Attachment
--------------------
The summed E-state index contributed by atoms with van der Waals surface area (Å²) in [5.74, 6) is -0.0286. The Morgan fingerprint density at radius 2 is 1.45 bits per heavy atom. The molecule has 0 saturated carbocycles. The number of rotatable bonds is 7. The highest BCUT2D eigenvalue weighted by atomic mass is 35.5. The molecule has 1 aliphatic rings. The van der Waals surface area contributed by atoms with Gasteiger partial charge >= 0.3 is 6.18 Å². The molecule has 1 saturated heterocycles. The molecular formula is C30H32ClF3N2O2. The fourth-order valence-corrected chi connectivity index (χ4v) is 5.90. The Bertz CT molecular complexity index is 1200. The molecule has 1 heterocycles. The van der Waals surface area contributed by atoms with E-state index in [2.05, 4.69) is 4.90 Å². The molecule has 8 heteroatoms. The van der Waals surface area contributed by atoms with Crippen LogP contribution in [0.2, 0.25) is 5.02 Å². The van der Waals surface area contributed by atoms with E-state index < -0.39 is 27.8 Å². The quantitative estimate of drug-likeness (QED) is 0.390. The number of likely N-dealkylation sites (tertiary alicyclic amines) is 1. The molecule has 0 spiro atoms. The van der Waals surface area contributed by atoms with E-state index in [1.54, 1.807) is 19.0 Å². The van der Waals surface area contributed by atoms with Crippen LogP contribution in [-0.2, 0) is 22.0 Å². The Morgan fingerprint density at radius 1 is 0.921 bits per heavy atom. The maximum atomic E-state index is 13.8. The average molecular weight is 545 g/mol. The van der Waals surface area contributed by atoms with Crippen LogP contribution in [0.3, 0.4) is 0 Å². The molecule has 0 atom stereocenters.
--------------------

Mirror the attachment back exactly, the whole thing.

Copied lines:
The summed E-state index contributed by atoms with van der Waals surface area (Å²) in [5.74, 6) is -0.0286. The Morgan fingerprint density at radius 2 is 1.45 bits per heavy atom. The molecule has 0 saturated carbocycles. The number of rotatable bonds is 7. The highest BCUT2D eigenvalue weighted by atomic mass is 35.5. The molecule has 1 aliphatic rings. The van der Waals surface area contributed by atoms with Gasteiger partial charge >= 0.3 is 6.18 Å². The molecule has 1 saturated heterocycles. The molecular formula is C30H32ClF3N2O2. The fourth-order valence-corrected chi connectivity index (χ4v) is 5.90. The Bertz CT molecular complexity index is 1200. The molecule has 1 heterocycles. The van der Waals surface area contributed by atoms with E-state index in [2.05, 4.69) is 4.90 Å². The molecule has 8 heteroatoms. The van der Waals surface area contributed by atoms with Crippen LogP contribution in [0.2, 0.25) is 5.02 Å². The van der Waals surface area contributed by atoms with E-state index < -0.39 is 27.8 Å². The quantitative estimate of drug-likeness (QED) is 0.390. The number of likely N-dealkylation sites (tertiary alicyclic amines) is 1. The molecule has 0 spiro atoms. The van der Waals surface area contributed by atoms with E-state index in [1.54, 1.807) is 19.0 Å². The van der Waals surface area contributed by atoms with Crippen LogP contribution in [-0.2, 0) is 22.0 Å². The Morgan fingerprint density at radius 1 is 0.921 bits per heavy atom. The maximum atomic E-state index is 13.8. The average molecular weight is 545 g/mol. The van der Waals surface area contributed by atoms with Crippen LogP contribution in [0.3, 0.4) is 0 Å². The molecule has 0 atom stereocenters.